I have created a simple WCF (.NET 3.5) service which defines 10 contracts which are basically calculations on the supplied data. At the moment I expect quite few clients to make a call to some of these contracts. How do I make the service more responsive ? I have a feeling that the service will wait until it process one request to go to the next one. How can I use multithreading in WCF to speed things up ?

  • I'm understanding you alright when I say you experience slow responses? How many calls does a client make per lets say minute. And what is slow? – Ralf de Kleine Oct 19 '10 at 14:28

While I agree with Justin's answer, I believe some more light can be shed here on how WCF works.

You make the specific statement:

I have a feeling that the service will wait until it process one request to go to the next one. How can I use multithreading in WCF to speed things up ?

The concurrency of a service (how many calls it can take simultaneously) depends on the ConcurrencyMode value for the ServiceBehavior attached to the service. By default, this value is ConcurrencyMode.Single, meaning, it will serialize calls one after another.

However, this might not be as much of an issue as you think. If your service's InstanceContextMode is equal to InstanceContextMode.PerCall then this is a non-issue; a new instance of your service will be created per call and not used for any other calls.

If you have a singleton or a session-based service object, however, then the calls to that instance of the service implementation will be serialized.

You can always change the ConcurrencyMode, but be aware that if you do, you will have to handle concurrency issues and access to your resources manually, as you have explicitly told WCF that you will do so.

It's important not to change these just because you think that it will lead to increased performance. While not so much for concurrency, the instancing aspect of your service is very much a part of the identity of the service (if it is session or not session-based) and changing them impacts the clients consuming the service, so don't do it lightly.

Of course, this speaks nothing to whether or not the code that is actually implementing the service is efficient. That is definitely something that needs looking into, when you indicate that is the case.


This is definitely pre-mature optimization. Implement your services first and see if there's an issue or not.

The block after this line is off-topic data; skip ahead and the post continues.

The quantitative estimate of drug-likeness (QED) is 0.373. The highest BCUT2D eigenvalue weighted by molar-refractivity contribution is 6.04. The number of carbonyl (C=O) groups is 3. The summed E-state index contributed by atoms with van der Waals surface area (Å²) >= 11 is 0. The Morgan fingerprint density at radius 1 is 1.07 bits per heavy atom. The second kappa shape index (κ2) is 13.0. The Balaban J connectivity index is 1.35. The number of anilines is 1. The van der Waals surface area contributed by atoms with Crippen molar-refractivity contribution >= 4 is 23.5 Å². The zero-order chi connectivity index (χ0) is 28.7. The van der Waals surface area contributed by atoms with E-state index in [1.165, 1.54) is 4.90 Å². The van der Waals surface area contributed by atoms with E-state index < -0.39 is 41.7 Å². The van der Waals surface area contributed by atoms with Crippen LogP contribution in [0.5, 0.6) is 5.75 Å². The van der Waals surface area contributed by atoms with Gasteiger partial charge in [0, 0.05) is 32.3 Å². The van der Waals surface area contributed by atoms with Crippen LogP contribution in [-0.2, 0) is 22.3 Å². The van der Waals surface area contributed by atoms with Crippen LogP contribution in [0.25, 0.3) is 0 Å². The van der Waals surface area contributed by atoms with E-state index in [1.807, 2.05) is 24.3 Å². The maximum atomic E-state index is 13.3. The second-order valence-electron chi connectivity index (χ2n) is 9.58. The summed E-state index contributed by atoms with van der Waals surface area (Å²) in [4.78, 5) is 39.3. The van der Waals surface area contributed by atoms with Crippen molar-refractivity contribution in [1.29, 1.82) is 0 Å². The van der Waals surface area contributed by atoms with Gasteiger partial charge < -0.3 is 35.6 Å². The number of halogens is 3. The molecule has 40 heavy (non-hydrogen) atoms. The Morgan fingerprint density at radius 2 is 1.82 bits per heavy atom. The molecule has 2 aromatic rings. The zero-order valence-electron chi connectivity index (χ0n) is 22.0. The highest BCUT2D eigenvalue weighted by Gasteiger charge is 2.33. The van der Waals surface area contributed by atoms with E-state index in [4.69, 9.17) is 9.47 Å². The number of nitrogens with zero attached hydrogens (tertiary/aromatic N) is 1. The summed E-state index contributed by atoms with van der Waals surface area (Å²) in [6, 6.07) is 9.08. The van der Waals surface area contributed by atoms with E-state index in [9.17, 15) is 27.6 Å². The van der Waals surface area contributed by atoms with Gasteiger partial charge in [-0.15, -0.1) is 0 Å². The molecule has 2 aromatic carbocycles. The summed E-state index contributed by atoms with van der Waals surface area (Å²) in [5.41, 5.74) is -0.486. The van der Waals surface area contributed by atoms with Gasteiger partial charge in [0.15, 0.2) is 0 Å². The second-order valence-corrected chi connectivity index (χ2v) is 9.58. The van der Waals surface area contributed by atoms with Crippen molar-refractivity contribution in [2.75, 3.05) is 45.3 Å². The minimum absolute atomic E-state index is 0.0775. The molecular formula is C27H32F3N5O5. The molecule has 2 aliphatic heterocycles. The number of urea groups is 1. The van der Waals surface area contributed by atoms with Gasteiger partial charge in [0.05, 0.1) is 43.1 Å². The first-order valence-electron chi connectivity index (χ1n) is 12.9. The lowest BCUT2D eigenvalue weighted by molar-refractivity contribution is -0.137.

I think you'll find that you are worrying about nothing. The server won't block on a single request as that request processes. IIS/WCF should handle things for you nicely as-is.


I'm not familiar with WCF, but can the process be async? If you are expecting a huge amount of data and intensive calculations, one option could be to send an id, calculate the values in a separate thread and then provide a method to return the result using the initial id.

Something like:

 int id = Service.CalculateX(...);
 var y = Service.GetResultX(id);

By default the Instancing is PerSession. See WCF Service defaults

However if you use a session binding that doesn't support sessions (like BasicHttpBinding) or the the channel/client does not create a session then this behaves like PerCall

See [Binding type session support] (https://docs.microsoft.com/en-us/dotnet/framework/wcf/system-provided-bindings).

Each WCF client object will create a Session and for each session there will be a server instance with a single thread that services all calls from that particular WCF client object synchronously.

Multiple clients therefore would each have their own session and therefore server instance and thread by default and would not block each other. They will only affect each other on shared resources like DB, CPU etc.

See Using sessions

Like others suggested you should make sure the implementation is efficient BEFORE you start playing with the Instancing and Concurrency modes.

You could also consider client side calculations if there is no real reason to make a call to the server.

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